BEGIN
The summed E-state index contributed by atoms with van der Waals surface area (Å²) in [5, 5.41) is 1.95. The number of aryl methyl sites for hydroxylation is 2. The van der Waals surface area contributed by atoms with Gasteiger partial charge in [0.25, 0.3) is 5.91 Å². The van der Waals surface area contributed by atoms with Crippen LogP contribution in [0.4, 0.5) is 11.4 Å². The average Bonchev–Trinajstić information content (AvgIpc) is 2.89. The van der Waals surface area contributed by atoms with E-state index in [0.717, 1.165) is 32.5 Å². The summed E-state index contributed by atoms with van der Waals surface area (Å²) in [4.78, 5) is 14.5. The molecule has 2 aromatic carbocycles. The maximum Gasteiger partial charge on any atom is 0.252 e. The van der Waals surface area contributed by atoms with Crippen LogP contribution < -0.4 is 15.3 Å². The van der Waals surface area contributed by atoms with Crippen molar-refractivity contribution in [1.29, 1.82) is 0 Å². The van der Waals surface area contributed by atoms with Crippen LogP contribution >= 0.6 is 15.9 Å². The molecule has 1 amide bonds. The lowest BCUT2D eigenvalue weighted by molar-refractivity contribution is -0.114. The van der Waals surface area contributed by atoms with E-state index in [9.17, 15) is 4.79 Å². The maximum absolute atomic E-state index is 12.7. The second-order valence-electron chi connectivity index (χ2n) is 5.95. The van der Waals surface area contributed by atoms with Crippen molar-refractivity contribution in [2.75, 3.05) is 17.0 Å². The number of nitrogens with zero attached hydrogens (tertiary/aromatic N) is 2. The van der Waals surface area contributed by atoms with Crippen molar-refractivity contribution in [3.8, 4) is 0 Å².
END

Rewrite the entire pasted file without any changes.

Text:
The summed E-state index contributed by atoms with van der Waals surface area (Å²) in [5, 5.41) is 1.95. The number of aryl methyl sites for hydroxylation is 2. The van der Waals surface area contributed by atoms with Gasteiger partial charge in [0.25, 0.3) is 5.91 Å². The van der Waals surface area contributed by atoms with Crippen LogP contribution in [0.4, 0.5) is 11.4 Å². The average Bonchev–Trinajstić information content (AvgIpc) is 2.89. The van der Waals surface area contributed by atoms with E-state index in [0.717, 1.165) is 32.5 Å². The summed E-state index contributed by atoms with van der Waals surface area (Å²) in [4.78, 5) is 14.5. The molecule has 2 aromatic carbocycles. The maximum Gasteiger partial charge on any atom is 0.252 e. The van der Waals surface area contributed by atoms with Crippen LogP contribution < -0.4 is 15.3 Å². The van der Waals surface area contributed by atoms with Crippen molar-refractivity contribution in [1.29, 1.82) is 0 Å². The van der Waals surface area contributed by atoms with Crippen LogP contribution >= 0.6 is 15.9 Å². The molecule has 1 amide bonds. The lowest BCUT2D eigenvalue weighted by molar-refractivity contribution is -0.114. The van der Waals surface area contributed by atoms with E-state index in [9.17, 15) is 4.79 Å². The maximum absolute atomic E-state index is 12.7. The second-order valence-electron chi connectivity index (χ2n) is 5.95. The van der Waals surface area contributed by atoms with Crippen molar-refractivity contribution in [2.75, 3.05) is 17.0 Å². The number of nitrogens with zero attached hydrogens (tertiary/aromatic N) is 2. The van der Waals surface area contributed by atoms with Crippen molar-refractivity contribution in [3.8, 4) is 0 Å².